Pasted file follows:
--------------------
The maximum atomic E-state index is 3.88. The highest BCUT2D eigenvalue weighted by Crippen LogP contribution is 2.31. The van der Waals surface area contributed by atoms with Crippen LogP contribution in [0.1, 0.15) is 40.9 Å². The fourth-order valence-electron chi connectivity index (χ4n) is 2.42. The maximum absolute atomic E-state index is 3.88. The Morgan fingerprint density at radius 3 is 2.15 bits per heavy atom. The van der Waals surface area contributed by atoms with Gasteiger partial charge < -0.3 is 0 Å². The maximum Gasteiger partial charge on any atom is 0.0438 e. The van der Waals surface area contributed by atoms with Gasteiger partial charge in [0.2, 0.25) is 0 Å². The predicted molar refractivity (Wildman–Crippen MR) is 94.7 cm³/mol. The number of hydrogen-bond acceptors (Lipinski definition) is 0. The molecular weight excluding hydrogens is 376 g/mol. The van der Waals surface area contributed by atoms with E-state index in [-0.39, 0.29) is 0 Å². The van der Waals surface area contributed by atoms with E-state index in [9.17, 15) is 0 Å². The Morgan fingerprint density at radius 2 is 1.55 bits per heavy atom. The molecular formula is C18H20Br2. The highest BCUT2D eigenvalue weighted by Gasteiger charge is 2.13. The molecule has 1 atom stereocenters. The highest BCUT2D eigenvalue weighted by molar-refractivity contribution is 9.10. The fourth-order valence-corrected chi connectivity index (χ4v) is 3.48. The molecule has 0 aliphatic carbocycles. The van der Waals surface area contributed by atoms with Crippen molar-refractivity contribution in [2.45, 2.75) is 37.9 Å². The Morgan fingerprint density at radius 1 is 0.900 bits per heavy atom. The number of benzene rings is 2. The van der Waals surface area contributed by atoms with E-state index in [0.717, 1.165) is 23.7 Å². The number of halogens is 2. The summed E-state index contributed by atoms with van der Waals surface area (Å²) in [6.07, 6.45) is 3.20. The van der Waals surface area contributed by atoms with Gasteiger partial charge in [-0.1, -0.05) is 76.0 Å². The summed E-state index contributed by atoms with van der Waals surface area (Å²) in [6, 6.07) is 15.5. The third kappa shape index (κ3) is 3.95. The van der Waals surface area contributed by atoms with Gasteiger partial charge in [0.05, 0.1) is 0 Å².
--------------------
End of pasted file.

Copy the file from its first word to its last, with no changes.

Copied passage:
The maximum atomic E-state index is 3.88. The highest BCUT2D eigenvalue weighted by Crippen LogP contribution is 2.31. The van der Waals surface area contributed by atoms with Crippen LogP contribution in [0.1, 0.15) is 40.9 Å². The fourth-order valence-electron chi connectivity index (χ4n) is 2.42. The maximum absolute atomic E-state index is 3.88. The Morgan fingerprint density at radius 3 is 2.15 bits per heavy atom. The van der Waals surface area contributed by atoms with Gasteiger partial charge < -0.3 is 0 Å². The maximum Gasteiger partial charge on any atom is 0.0438 e. The van der Waals surface area contributed by atoms with Gasteiger partial charge in [0.2, 0.25) is 0 Å². The predicted molar refractivity (Wildman–Crippen MR) is 94.7 cm³/mol. The number of hydrogen-bond acceptors (Lipinski definition) is 0. The molecular weight excluding hydrogens is 376 g/mol. The van der Waals surface area contributed by atoms with E-state index in [-0.39, 0.29) is 0 Å². The van der Waals surface area contributed by atoms with E-state index in [9.17, 15) is 0 Å². The Morgan fingerprint density at radius 2 is 1.55 bits per heavy atom. The molecular formula is C18H20Br2. The highest BCUT2D eigenvalue weighted by Gasteiger charge is 2.13. The molecule has 1 atom stereocenters. The highest BCUT2D eigenvalue weighted by molar-refractivity contribution is 9.10. The fourth-order valence-corrected chi connectivity index (χ4v) is 3.48. The molecule has 0 aliphatic carbocycles. The van der Waals surface area contributed by atoms with Crippen molar-refractivity contribution in [2.45, 2.75) is 37.9 Å². The Morgan fingerprint density at radius 1 is 0.900 bits per heavy atom. The number of benzene rings is 2. The van der Waals surface area contributed by atoms with E-state index in [0.717, 1.165) is 23.7 Å². The number of halogens is 2. The summed E-state index contributed by atoms with van der Waals surface area (Å²) in [6.07, 6.45) is 3.20. The van der Waals surface area contributed by atoms with Gasteiger partial charge in [-0.1, -0.05) is 76.0 Å². The summed E-state index contributed by atoms with van der Waals surface area (Å²) in [6, 6.07) is 15.5. The third kappa shape index (κ3) is 3.95. The van der Waals surface area contributed by atoms with Gasteiger partial charge in [0.05, 0.1) is 0 Å².